U.S. engages Muslim Brotherhood despite Rice

U.S. engages Muslim Brotherhood despite Rice

The United States has resumed contacts with Egypt”s Muslim Brotherhood despite Secretary of State Condoleezza Rice”s 2005 commitment not to “engage” with the banned group — a move that could strain relations with President Hosni Mubarak”s government.

U.S. Embassy officials said they are acting in conformity with a worldwide policy of dealing with political parties that are represented in their national parliaments. Muslim Brotherhood members can only run for Egypt”s parliament as independents, and U.S. officials say they have met them only in that capacity.”Our rare contacts with the nominally independent members of parliament have occurred only in the full light of day, with many other Egyptians present, including members from the ruling National Democratic Party,” said Francis J. Ricciardone, the U.S. ambassador to Egypt.

Asked whether the dealings were approved by Miss Rice, who ruled out such contacts in June 2005, Mr. Ricciardone said: “Of course, we report fully to Washington on these contacts.”

An Egyptian official said that, even though the Muslim Brotherhood is illegal, foreign diplomats may meet with parliamentarians, regardless of their affiliation.

Officially, those politicians represent their constituents, not the Muslim Brotherhood, he said.

The government does not have a blanket policy for contacts between members of parliament from the Muslim Brotherhood and foreign diplomats, the official said.

The Muslim Brotherhood is not on the U.S. list of foreign terrorist organizations, which includes Palestinian Hamas and Lebanon”s Hezbollah — both represented in their respective parliaments.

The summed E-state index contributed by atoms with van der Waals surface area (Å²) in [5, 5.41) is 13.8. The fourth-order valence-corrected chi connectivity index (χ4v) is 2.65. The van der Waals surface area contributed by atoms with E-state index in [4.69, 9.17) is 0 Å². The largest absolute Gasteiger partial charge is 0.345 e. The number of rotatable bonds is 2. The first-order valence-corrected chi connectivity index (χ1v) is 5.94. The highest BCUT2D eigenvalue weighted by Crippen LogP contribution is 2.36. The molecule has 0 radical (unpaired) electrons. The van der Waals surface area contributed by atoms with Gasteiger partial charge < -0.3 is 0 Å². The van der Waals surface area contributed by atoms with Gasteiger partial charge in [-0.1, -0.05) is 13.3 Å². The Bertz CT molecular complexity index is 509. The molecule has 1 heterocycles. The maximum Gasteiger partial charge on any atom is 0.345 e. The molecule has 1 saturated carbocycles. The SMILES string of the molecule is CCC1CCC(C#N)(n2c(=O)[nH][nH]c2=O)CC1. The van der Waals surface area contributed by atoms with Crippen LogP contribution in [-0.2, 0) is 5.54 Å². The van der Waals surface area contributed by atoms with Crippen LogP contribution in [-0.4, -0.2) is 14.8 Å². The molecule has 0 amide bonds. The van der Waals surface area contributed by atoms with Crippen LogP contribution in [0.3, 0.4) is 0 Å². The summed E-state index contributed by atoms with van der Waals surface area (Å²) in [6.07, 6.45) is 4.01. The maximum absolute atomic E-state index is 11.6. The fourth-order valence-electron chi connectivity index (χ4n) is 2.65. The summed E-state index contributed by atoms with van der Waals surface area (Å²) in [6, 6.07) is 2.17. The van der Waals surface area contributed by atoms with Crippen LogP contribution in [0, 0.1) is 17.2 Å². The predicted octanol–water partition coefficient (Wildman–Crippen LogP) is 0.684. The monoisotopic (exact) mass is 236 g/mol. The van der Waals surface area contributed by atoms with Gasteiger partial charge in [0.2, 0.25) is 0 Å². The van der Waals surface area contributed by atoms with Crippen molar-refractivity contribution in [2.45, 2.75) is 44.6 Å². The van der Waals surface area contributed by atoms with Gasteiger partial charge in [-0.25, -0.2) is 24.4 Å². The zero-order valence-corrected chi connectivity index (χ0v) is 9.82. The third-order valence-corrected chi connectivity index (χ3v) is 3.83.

But Mr. Mubarak”s government insists the Muslim Brotherhood, part of an international Sunni Islamist movement founded in 1928, represents a terrorist threat to the state and its citizens. Members of the group have been brought before military courts — a move ruled illegal by civilian courts.

“Any state can most effectively combat wrong ideas, and even dangerously wrong and offensive ideas — provided such ideas are advanced through lawful, nonviolent activities — through means other than arrest, trial and imprisonment,” Mr. Ricciardone said.

Regular contacts between U.S. Embassy officials and the Muslim Brotherhood date back to the rule of President Anwar Sadat during the 1970s. Although the group has been illegal since 1954, it was tolerated by various governments until Mr. Mubarak took power.

Mr. Ricciardone recalled that, as a low-level embassy official in the late 1980s, he made “occasional visits” to the group”s headquarters in downtown Cairo. Contacts were discontinued after September 11, 2001, when the group “indicated to us that they had no desire to continue such contacts,” he said.

In June 2005, Miss Rice said in Cairo that the United States “won”t” engage with the Muslim Brotherhood, but contacts resumed again last year.


“Any such contacts do not imply American endorsement of the views of the individual parliamentarians or their political affiliates,” said Mr. Ricciardone, a career diplomat of nearly 30 years.

Mohamed Habib, first deputy leader of the Muslim Brotherhood, said the group meets with U.S. Embassy officials only during visits to Egypt by members of Congress. In order for the group to meet with representatives of the executive branch, it needs permission from the Ministry of Foreign Affairs, he said.

“Parliamentarians can meet with senators,” Mr. Habib said in an interview. “But we have no contacts, nor do we want to have contacts, with the administration. We”d like many things to change before that can happen.”

He referred to the administration”s policies in the Middle East and toward Muslims in general, citing the war in Iraq and U.S. support for Arab authoritarian regimes, including those of Mr. Mubarak and Saudi King Abdullah.

At the top of his list of complaints, however, is the Palestinian issue. The Muslim Brotherhood”s ideology is similar to that of Hamas, though it denounces violence as a means of achieving political goals.